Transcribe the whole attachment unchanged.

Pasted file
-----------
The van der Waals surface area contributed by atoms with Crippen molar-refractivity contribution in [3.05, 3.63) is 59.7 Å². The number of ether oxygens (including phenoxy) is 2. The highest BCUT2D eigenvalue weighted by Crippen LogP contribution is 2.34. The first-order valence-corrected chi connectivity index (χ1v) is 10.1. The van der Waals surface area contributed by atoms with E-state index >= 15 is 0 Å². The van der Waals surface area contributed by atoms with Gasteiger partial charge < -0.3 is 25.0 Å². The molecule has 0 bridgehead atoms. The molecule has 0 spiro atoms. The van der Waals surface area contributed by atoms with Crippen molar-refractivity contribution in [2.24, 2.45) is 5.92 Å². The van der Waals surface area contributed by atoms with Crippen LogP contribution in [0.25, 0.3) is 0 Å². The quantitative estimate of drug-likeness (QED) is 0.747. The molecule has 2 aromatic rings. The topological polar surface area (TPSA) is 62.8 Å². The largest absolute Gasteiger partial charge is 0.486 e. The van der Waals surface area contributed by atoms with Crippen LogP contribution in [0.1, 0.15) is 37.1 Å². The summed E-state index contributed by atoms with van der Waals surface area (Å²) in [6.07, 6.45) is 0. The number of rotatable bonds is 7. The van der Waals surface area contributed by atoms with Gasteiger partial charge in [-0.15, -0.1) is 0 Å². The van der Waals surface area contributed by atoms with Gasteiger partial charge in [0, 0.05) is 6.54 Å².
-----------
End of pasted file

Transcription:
The van der Waals surface area contributed by atoms with Crippen molar-refractivity contribution in [3.05, 3.63) is 59.7 Å². The number of ether oxygens (including phenoxy) is 2. The highest BCUT2D eigenvalue weighted by Crippen LogP contribution is 2.34. The first-order valence-corrected chi connectivity index (χ1v) is 10.1. The van der Waals surface area contributed by atoms with E-state index >= 15 is 0 Å². The van der Waals surface area contributed by atoms with Gasteiger partial charge < -0.3 is 25.0 Å². The molecule has 0 bridgehead atoms. The molecule has 0 spiro atoms. The van der Waals surface area contributed by atoms with Crippen molar-refractivity contribution in [2.24, 2.45) is 5.92 Å². The van der Waals surface area contributed by atoms with Crippen LogP contribution in [0.25, 0.3) is 0 Å². The quantitative estimate of drug-likeness (QED) is 0.747. The molecule has 2 aromatic rings. The topological polar surface area (TPSA) is 62.8 Å². The largest absolute Gasteiger partial charge is 0.486 e. The van der Waals surface area contributed by atoms with Crippen LogP contribution in [0.1, 0.15) is 37.1 Å². The summed E-state index contributed by atoms with van der Waals surface area (Å²) in [6.07, 6.45) is 0. The number of rotatable bonds is 7. The van der Waals surface area contributed by atoms with Gasteiger partial charge in [-0.15, -0.1) is 0 Å². The van der Waals surface area contributed by atoms with Gasteiger partial charge in [0, 0.05) is 6.54 Å².